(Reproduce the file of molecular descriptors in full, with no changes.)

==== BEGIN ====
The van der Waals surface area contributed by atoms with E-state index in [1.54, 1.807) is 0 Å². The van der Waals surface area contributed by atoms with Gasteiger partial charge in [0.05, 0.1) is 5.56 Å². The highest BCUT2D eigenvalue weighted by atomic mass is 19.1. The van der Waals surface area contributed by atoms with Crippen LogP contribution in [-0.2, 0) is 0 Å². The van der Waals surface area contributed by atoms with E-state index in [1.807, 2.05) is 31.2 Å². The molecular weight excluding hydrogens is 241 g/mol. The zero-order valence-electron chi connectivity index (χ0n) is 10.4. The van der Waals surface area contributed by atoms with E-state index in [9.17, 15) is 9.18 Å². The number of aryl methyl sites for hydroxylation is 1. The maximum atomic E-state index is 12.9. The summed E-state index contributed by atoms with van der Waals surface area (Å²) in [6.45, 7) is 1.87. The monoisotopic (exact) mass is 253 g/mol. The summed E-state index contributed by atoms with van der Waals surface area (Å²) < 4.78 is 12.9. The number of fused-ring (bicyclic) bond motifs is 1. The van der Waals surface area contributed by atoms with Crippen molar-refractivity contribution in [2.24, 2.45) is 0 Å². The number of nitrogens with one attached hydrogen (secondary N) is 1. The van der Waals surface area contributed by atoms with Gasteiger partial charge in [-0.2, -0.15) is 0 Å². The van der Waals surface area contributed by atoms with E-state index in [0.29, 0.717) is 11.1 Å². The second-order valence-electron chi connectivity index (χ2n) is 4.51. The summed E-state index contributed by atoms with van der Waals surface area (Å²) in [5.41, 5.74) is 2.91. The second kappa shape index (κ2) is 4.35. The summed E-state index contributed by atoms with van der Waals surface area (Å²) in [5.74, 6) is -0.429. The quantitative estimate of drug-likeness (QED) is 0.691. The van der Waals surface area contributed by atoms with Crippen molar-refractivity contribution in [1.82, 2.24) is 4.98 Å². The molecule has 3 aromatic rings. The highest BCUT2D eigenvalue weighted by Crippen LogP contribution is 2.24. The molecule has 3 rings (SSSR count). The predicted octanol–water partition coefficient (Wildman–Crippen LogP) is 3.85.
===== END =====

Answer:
The van der Waals surface area contributed by atoms with E-state index in [1.54, 1.807) is 0 Å². The van der Waals surface area contributed by atoms with Gasteiger partial charge in [0.05, 0.1) is 5.56 Å². The highest BCUT2D eigenvalue weighted by atomic mass is 19.1. The van der Waals surface area contributed by atoms with Crippen LogP contribution in [-0.2, 0) is 0 Å². The van der Waals surface area contributed by atoms with E-state index in [1.807, 2.05) is 31.2 Å². The molecular weight excluding hydrogens is 241 g/mol. The zero-order valence-electron chi connectivity index (χ0n) is 10.4. The van der Waals surface area contributed by atoms with E-state index in [9.17, 15) is 9.18 Å². The number of aryl methyl sites for hydroxylation is 1. The maximum atomic E-state index is 12.9. The summed E-state index contributed by atoms with van der Waals surface area (Å²) in [6.45, 7) is 1.87. The monoisotopic (exact) mass is 253 g/mol. The summed E-state index contributed by atoms with van der Waals surface area (Å²) < 4.78 is 12.9. The number of fused-ring (bicyclic) bond motifs is 1. The van der Waals surface area contributed by atoms with Crippen molar-refractivity contribution in [2.24, 2.45) is 0 Å². The number of nitrogens with one attached hydrogen (secondary N) is 1. The van der Waals surface area contributed by atoms with Gasteiger partial charge in [-0.2, -0.15) is 0 Å². The van der Waals surface area contributed by atoms with E-state index in [0.29, 0.717) is 11.1 Å². The second-order valence-electron chi connectivity index (χ2n) is 4.51. The summed E-state index contributed by atoms with van der Waals surface area (Å²) in [5.41, 5.74) is 2.91. The second kappa shape index (κ2) is 4.35. The summed E-state index contributed by atoms with van der Waals surface area (Å²) in [5.74, 6) is -0.429. The quantitative estimate of drug-likeness (QED) is 0.691. The van der Waals surface area contributed by atoms with Crippen molar-refractivity contribution in [1.82, 2.24) is 4.98 Å². The molecule has 3 aromatic rings. The highest BCUT2D eigenvalue weighted by Crippen LogP contribution is 2.24. The molecule has 3 rings (SSSR count). The predicted octanol–water partition coefficient (Wildman–Crippen LogP) is 3.85.